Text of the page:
The story gained notoriety with the October, 2006 murder by two of Najib’s bodyguards of Altantuya Shaariibuu, a jet-setting Mongolian interpreter and party girl who was said by a Malaysian private detective named Perumal Balasubramaniam, in a sworn statement to have been the plaything of Najib before she was passed on to Razak Baginda — reportedly, the private detective said, because Najib felt a foxy girlfriend who liked anal sex would impede his progress to the prime minister job. Balasubiamaniam later died of a heart attack although his associates in Kuala Lumpur believe he may have been murdered via an injected drug to induce heart failure during a visit to a government-run hospital. He died shortly after the visit.
Asia Sentinel was given the Society of Publishers in Asia’s highest award for investigative reporting in 2012 for its series of stories on the murder of Altantuya Shaariibuu and the massive corruption connected to her death with the purchase of Scorpene submarines by the Malaysian government from the French government-owned munitions maker DCN and its subsidiaries. A package of the stories can be found here.
After supposedly being passed on to Razak Baginda by Najib, according to reports in Kuala Lumpur and France, Razak Baginda and Altantuya toured Europe in Razak Baginda’s Ferrari, pausing for pictures in Paris, before the two broke up. But the 28-year-old Altantuya, apparently pregnant, was furious that the US$500,000 promised her for her role as interpreter in the final stages of the Scorpene deal, flew to Kuala Lumpur to demand payment according to a note she left behind in her hotel room. She was abducted from in front of Razak Baginda’s house in Kuala Lumpur by Najib’s bodyguards and murdered, according to a cautioned statement delivered by one of the two that was never delivered in court. Her body was wrapped in C4 explosive and blown up, presumably to destroy the DNA of the fetus.
The trial of the two, lasting months, was by all accounts designed to steer away from any indication of who had hired the two to kill her. It is a question that has never been asked, and in fact an appellate judge ruled that asking motive in the case was irrelevant. Eventually the two were pronounced guilty and sentenced to hang. However, temporarily freed on appeal, one of the two, Sirul Azhar Umar, fled to Australia where he is being represented by two United Malays National Organization lawyers. Why UMNO lawyers are defending a convicted murderer in Australia has not been explained. He is said to be negotiating for a huge bribe to keep his mouth shut.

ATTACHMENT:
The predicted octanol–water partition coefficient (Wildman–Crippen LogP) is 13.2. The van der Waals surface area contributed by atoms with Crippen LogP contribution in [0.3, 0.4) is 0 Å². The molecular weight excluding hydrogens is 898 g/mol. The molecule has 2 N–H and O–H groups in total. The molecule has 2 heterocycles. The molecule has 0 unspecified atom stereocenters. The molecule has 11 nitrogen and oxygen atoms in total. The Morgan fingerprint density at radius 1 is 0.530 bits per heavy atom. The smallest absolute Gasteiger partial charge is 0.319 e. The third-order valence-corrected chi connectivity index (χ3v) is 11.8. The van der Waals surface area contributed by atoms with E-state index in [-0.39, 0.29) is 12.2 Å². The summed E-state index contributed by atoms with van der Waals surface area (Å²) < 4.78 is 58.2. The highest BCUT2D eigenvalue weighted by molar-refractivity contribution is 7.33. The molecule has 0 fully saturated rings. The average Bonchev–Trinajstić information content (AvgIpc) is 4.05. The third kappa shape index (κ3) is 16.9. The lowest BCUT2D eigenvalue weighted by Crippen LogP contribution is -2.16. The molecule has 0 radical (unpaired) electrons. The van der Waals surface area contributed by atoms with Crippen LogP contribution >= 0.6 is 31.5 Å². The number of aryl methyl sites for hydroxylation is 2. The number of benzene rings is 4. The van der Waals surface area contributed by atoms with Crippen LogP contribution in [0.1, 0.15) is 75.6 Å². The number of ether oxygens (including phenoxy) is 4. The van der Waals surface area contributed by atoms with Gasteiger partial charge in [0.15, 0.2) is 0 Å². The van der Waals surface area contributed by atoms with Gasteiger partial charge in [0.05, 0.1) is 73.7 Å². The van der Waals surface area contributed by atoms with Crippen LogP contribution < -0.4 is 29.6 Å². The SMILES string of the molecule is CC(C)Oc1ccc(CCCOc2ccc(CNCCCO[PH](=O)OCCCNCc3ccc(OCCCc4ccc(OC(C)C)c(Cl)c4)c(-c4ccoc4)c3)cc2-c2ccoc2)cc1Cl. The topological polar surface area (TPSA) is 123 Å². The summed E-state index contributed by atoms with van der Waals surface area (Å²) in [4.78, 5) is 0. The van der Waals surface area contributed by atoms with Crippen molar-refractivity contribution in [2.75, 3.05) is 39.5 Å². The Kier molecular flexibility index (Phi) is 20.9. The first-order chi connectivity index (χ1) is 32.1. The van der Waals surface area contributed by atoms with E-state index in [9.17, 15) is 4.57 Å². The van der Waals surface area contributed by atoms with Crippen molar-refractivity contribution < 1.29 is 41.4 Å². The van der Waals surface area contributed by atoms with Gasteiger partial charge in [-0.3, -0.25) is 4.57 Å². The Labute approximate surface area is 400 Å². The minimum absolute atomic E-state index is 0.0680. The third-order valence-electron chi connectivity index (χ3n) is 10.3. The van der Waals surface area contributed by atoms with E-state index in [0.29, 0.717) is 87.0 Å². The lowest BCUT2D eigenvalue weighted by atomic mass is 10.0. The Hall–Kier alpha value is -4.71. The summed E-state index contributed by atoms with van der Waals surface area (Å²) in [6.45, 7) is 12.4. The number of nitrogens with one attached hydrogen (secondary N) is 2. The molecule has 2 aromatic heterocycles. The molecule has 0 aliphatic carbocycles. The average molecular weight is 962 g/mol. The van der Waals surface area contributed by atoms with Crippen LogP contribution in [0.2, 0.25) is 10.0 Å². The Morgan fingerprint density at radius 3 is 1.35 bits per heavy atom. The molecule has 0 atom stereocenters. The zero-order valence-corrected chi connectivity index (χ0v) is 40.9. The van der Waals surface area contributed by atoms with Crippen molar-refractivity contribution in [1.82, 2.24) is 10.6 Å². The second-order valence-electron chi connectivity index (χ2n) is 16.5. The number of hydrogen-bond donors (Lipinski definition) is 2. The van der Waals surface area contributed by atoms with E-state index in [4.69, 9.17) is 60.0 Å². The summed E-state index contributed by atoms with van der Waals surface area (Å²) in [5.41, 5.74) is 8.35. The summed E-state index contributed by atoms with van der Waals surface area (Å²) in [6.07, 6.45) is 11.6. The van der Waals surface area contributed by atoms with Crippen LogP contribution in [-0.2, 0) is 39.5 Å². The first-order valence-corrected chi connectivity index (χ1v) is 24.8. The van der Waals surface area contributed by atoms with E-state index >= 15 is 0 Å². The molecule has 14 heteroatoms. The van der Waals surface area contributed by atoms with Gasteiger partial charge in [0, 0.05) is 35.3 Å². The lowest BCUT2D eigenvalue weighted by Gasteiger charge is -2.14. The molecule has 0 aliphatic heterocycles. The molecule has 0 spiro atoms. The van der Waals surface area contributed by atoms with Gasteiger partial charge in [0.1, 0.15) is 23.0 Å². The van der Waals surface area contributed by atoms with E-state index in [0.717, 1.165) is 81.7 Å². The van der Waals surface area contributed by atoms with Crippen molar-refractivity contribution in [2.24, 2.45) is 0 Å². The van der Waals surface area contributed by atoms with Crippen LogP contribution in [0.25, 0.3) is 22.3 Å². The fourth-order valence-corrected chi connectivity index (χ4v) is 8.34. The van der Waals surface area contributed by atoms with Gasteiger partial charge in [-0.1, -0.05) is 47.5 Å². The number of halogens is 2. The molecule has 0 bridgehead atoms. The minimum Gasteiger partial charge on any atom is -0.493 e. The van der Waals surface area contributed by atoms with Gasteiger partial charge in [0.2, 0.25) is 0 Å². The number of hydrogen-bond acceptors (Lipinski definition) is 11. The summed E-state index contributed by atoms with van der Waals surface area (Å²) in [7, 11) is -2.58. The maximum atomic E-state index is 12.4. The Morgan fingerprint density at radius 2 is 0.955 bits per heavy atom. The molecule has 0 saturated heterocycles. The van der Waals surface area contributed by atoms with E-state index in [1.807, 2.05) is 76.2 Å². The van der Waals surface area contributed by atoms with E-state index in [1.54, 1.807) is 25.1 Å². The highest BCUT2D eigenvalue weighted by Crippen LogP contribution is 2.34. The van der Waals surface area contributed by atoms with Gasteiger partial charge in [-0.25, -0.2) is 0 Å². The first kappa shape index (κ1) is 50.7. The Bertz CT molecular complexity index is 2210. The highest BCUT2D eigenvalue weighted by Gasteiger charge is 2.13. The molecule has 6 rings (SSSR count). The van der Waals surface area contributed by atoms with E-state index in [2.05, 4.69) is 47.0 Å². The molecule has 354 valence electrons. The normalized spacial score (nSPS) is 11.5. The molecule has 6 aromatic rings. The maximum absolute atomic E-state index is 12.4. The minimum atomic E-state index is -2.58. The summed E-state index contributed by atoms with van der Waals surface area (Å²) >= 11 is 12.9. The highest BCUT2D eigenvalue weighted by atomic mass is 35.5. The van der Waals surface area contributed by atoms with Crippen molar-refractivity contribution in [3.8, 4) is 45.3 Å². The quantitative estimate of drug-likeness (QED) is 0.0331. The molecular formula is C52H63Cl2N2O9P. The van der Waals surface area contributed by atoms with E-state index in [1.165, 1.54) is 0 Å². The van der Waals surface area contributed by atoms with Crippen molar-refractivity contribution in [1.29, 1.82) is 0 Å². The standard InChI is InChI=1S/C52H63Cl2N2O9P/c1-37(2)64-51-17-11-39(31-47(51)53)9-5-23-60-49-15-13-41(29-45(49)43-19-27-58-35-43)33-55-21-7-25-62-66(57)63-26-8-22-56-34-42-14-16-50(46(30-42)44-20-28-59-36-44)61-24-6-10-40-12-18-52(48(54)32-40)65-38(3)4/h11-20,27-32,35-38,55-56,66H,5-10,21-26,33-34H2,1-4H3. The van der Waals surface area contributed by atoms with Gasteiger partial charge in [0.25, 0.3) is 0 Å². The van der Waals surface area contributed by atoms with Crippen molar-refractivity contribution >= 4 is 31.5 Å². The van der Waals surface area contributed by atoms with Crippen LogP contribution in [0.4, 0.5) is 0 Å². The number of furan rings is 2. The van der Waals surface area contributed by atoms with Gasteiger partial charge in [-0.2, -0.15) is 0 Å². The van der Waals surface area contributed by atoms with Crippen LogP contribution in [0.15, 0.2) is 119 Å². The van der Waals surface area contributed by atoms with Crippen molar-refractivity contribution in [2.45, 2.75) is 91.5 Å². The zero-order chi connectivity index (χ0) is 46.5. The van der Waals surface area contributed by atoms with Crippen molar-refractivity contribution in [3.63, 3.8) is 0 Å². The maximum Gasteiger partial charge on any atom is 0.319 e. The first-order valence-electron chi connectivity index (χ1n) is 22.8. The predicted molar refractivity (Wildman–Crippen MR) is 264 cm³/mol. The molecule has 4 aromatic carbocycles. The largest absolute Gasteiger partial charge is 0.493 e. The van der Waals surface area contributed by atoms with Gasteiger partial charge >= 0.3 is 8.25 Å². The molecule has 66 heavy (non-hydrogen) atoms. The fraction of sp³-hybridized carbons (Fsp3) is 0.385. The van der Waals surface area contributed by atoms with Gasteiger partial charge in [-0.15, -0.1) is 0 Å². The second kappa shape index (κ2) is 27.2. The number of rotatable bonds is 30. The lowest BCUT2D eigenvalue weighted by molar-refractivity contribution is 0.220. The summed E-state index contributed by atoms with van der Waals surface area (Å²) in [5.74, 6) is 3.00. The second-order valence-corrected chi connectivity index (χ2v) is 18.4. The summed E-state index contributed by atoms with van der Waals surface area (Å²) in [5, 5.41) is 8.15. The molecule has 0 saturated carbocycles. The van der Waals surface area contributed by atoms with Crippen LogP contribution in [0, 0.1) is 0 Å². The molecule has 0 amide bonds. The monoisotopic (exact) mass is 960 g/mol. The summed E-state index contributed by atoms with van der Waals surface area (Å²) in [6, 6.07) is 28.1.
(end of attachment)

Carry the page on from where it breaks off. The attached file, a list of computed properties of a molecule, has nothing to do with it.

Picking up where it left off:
In Paris, according to AFP, the prosecuting judges said they suspected sums from a firm called “C5 commercial engineering” provided for payment by DCNI, a subsidiary of DCN, of €30 million to Thales International Asia, for “selling expenses for export (FCE).” The “selling expenses” are suspected of being a bribe.
Another company, the Hong Kong-based Terasasi Hong Kong Ltd., whose main shareholder was Razak Baginda, received almost the same amount for consultations. Investigators suspect the consultations of being a front for bribes.
The counsel for Mr. Baiocco, Jean-Yves Le Borgne, said his client’s indictment was based on “legal acrobatics” because “there is no evidence” that the former minister had received funding and its advisor must be considered a “commercial agent,” therefore outside the scope of corruption of public officials.